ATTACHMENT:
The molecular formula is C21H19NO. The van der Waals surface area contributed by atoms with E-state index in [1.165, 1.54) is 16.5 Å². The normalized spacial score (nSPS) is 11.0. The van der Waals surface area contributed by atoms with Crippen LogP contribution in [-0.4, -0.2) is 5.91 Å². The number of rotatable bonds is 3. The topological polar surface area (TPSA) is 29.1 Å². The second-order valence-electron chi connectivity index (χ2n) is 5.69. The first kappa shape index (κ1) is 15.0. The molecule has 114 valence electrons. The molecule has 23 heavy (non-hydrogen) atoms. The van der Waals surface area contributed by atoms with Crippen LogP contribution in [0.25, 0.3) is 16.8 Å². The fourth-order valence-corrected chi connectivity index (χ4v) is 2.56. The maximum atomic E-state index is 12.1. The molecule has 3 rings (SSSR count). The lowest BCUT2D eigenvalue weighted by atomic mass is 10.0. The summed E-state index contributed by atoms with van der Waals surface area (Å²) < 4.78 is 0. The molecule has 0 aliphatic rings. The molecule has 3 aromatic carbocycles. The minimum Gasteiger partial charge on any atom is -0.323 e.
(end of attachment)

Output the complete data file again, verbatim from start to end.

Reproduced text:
The molecular formula is C21H19NO. The van der Waals surface area contributed by atoms with E-state index in [1.165, 1.54) is 16.5 Å². The normalized spacial score (nSPS) is 11.0. The van der Waals surface area contributed by atoms with Crippen LogP contribution in [-0.4, -0.2) is 5.91 Å². The number of rotatable bonds is 3. The topological polar surface area (TPSA) is 29.1 Å². The second-order valence-electron chi connectivity index (χ2n) is 5.69. The first kappa shape index (κ1) is 15.0. The molecule has 114 valence electrons. The molecule has 23 heavy (non-hydrogen) atoms. The van der Waals surface area contributed by atoms with Crippen LogP contribution in [0.25, 0.3) is 16.8 Å². The fourth-order valence-corrected chi connectivity index (χ4v) is 2.56. The maximum atomic E-state index is 12.1. The molecule has 3 rings (SSSR count). The lowest BCUT2D eigenvalue weighted by atomic mass is 10.0. The summed E-state index contributed by atoms with van der Waals surface area (Å²) < 4.78 is 0. The molecule has 0 aliphatic rings. The molecule has 3 aromatic carbocycles. The minimum Gasteiger partial charge on any atom is -0.323 e.